The Aga Khan Award for Architecture is given every three years to projects that set new standards of excellence in architecture, planning practices, historic preservation and landscape architecture. Through its efforts, the Award seeks to identify and encourage building concepts that successfully address the needs and aspirations of societies across the world, in which Muslims have a significant presence.
The mission of the Aga Khan Award for Architecture is to promote global excellence in the field of Muslim architecture and Muslim-inspired solutions for the built world, and to support those who believe in improving environmental, cultural, and social sustainability and quality of life through architecture.
Mostafavi, Mohsen, editor. Implicate & Explicate: Aga Khan Award for Architecture. Baden: Lars Müller Publishers, 2011.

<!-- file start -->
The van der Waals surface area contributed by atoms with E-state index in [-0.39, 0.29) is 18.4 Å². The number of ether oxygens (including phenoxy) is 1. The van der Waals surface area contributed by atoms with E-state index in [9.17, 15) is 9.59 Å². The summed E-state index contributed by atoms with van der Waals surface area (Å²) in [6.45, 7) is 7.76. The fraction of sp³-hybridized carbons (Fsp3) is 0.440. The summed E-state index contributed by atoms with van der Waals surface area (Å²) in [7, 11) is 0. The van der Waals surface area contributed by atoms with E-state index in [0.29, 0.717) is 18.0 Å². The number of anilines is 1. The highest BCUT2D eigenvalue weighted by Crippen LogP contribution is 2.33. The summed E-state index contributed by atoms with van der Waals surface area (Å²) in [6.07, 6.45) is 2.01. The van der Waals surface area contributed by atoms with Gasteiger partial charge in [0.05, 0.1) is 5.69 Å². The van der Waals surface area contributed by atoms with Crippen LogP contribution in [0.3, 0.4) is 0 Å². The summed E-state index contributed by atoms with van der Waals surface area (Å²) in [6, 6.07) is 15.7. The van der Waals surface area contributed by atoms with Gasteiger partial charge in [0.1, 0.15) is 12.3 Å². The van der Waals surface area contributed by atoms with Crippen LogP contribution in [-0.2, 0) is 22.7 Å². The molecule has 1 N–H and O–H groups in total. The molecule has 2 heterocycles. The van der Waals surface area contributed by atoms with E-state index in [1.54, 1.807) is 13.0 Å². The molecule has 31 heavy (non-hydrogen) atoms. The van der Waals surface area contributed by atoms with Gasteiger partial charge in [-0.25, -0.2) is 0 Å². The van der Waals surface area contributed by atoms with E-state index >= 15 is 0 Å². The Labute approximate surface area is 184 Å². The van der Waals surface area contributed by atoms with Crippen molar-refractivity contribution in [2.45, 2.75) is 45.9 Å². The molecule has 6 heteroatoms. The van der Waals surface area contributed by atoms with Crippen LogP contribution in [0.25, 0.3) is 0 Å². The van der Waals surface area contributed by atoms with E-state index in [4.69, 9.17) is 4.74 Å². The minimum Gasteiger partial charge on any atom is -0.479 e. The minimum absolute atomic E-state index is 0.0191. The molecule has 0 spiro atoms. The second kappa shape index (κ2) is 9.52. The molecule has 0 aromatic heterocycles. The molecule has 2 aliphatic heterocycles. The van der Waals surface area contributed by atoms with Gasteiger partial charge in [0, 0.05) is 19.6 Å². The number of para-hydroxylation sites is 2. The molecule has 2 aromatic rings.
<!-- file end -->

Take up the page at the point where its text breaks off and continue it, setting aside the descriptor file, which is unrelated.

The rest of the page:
The Aga Khan Award for Architecture was established by His Highness the Aga Khan in 1977 to identify and encourage excellence in architecture and other forms of intervention in the built environment of societies with Muslim presence. The award is given every three years and recognizes all types of building projects that affect today’s built environment. Smaller projects are given equal consideration as large-scale buildings. The book presents the shortlist of nineteen projects, including the five award recipients for the 11th cycle of the Aga Khan Award for Architecture. In their variety across culturally diverse areas of the globe, what these projects have in common is a commitment to design excellence despite constraints of budget, resources, climate, technology, or politics.